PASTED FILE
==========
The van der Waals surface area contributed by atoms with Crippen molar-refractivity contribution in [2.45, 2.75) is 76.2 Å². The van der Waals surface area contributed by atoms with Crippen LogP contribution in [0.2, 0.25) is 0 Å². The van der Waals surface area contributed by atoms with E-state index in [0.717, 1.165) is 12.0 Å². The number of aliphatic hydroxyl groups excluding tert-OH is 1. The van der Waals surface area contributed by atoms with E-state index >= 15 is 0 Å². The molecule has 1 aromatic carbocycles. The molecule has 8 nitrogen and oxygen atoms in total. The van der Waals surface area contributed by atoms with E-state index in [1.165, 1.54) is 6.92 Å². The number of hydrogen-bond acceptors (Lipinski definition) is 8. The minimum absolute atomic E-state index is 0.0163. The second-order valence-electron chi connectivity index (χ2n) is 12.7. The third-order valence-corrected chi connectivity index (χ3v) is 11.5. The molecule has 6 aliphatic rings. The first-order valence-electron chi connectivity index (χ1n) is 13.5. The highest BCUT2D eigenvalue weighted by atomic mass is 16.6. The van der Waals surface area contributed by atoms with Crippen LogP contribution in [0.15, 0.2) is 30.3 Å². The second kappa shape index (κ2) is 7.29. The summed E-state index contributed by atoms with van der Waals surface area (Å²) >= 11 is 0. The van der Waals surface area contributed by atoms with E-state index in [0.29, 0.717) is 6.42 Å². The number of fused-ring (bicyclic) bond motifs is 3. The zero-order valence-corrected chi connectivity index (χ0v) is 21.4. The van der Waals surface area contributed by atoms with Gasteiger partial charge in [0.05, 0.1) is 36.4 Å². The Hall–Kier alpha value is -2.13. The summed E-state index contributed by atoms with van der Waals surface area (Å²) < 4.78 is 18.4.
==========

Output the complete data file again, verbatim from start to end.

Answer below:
The van der Waals surface area contributed by atoms with Crippen molar-refractivity contribution in [2.45, 2.75) is 76.2 Å². The van der Waals surface area contributed by atoms with Crippen LogP contribution in [0.2, 0.25) is 0 Å². The van der Waals surface area contributed by atoms with E-state index in [0.717, 1.165) is 12.0 Å². The number of aliphatic hydroxyl groups excluding tert-OH is 1. The van der Waals surface area contributed by atoms with E-state index >= 15 is 0 Å². The molecule has 1 aromatic carbocycles. The molecule has 8 nitrogen and oxygen atoms in total. The van der Waals surface area contributed by atoms with E-state index in [1.165, 1.54) is 6.92 Å². The number of hydrogen-bond acceptors (Lipinski definition) is 8. The minimum absolute atomic E-state index is 0.0163. The second-order valence-electron chi connectivity index (χ2n) is 12.7. The third-order valence-corrected chi connectivity index (χ3v) is 11.5. The molecule has 6 aliphatic rings. The first-order valence-electron chi connectivity index (χ1n) is 13.5. The highest BCUT2D eigenvalue weighted by atomic mass is 16.6. The van der Waals surface area contributed by atoms with Crippen LogP contribution in [0.15, 0.2) is 30.3 Å². The second kappa shape index (κ2) is 7.29. The summed E-state index contributed by atoms with van der Waals surface area (Å²) >= 11 is 0. The van der Waals surface area contributed by atoms with E-state index in [0.29, 0.717) is 6.42 Å². The number of fused-ring (bicyclic) bond motifs is 3. The zero-order valence-corrected chi connectivity index (χ0v) is 21.4. The van der Waals surface area contributed by atoms with Gasteiger partial charge in [0.05, 0.1) is 36.4 Å². The Hall–Kier alpha value is -2.13. The summed E-state index contributed by atoms with van der Waals surface area (Å²) < 4.78 is 18.4.